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Wednesday, 5 June, 2002, 04:41 GMT 05:41 UK
Gene linked to testicular cancer
Gene analysis
A key gene has been identified
Scientists have identified the first gene known to be closely linked to testicular cancer.

The research could lead to a screening test for testicular cancer, and to new treatments.

A team from Duke University Medical Center in North Carolina has found that men who inherit an overactive form of a gene called hiwi are at increased risk of developing the disease.


This is the first study to establish a high level correlation between a gene and seminoma

Dr Haifan Lin
They are particularly at risk of a form of testicular cancer called seminoma, which originates in the reproductive cells.

Researcher Dr Haifan Lin, who discovered the hiwi gene in 1997, found that seminoma tumours contained reproductive cells in which the gene was up to 16 times more active than normal.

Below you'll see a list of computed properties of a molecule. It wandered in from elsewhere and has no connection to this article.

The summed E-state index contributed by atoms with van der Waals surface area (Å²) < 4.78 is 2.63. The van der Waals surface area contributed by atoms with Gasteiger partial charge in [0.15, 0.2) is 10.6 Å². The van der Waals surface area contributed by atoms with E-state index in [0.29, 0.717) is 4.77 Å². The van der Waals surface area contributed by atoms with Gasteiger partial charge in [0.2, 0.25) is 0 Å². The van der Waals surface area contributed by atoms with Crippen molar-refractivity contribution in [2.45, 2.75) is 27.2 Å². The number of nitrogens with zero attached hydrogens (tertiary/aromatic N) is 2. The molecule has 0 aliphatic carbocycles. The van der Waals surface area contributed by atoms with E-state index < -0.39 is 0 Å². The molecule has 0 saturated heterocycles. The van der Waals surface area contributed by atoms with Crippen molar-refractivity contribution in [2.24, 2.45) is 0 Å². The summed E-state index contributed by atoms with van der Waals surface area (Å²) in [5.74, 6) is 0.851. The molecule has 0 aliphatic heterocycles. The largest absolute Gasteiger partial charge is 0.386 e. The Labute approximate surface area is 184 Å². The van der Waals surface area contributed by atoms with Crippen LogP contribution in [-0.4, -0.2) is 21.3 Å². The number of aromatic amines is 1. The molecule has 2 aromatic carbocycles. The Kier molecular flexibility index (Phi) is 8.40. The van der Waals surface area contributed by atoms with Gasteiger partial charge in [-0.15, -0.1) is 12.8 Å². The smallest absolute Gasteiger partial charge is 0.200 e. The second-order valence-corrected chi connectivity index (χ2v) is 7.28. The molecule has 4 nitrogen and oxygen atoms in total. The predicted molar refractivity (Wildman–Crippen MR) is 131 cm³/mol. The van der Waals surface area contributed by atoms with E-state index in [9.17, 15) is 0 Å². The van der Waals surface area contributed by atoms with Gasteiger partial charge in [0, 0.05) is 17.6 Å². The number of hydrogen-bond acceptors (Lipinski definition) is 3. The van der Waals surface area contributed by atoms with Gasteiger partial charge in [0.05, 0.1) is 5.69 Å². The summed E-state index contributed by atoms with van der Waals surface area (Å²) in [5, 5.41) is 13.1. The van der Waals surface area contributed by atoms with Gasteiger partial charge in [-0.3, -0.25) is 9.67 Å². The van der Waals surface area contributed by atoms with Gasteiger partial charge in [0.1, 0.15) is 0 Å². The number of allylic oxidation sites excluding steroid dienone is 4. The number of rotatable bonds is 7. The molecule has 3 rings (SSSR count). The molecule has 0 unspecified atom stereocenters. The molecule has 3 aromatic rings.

This appeared to be linked to the accelerated cell multiplication associated with cancer.

Significant findings

Dr Lin admits that the study only focused on a small number of patients, but he said the findings were significant.

Twelve out of 19 patients (63%) showed evidence of an overactive hiwi gene.

He said: "This is the first study to establish a high level correlation between a gene and seminoma."

Although hiwi is the first gene known to be highly correlated to seminoma, scientists are close to identifying other genes suspected of playing a role in other testicular cancers.

In February 2000, cancer UK researchers announced they had located, but not yet identified, a gene on a region of chromosome X that is associated with testicular cancer.

The gene, TGCT1, can increase a men's risk of testicular cancer by up to 50 times.

Dr Lin suspects that an under active hiwi gene may be linked to sterility in men.

Testicular cancer is the most common form of cancer in Caucasian men between the ages of 15 and 45.

The research is published in the journal Oncogene.

See also:

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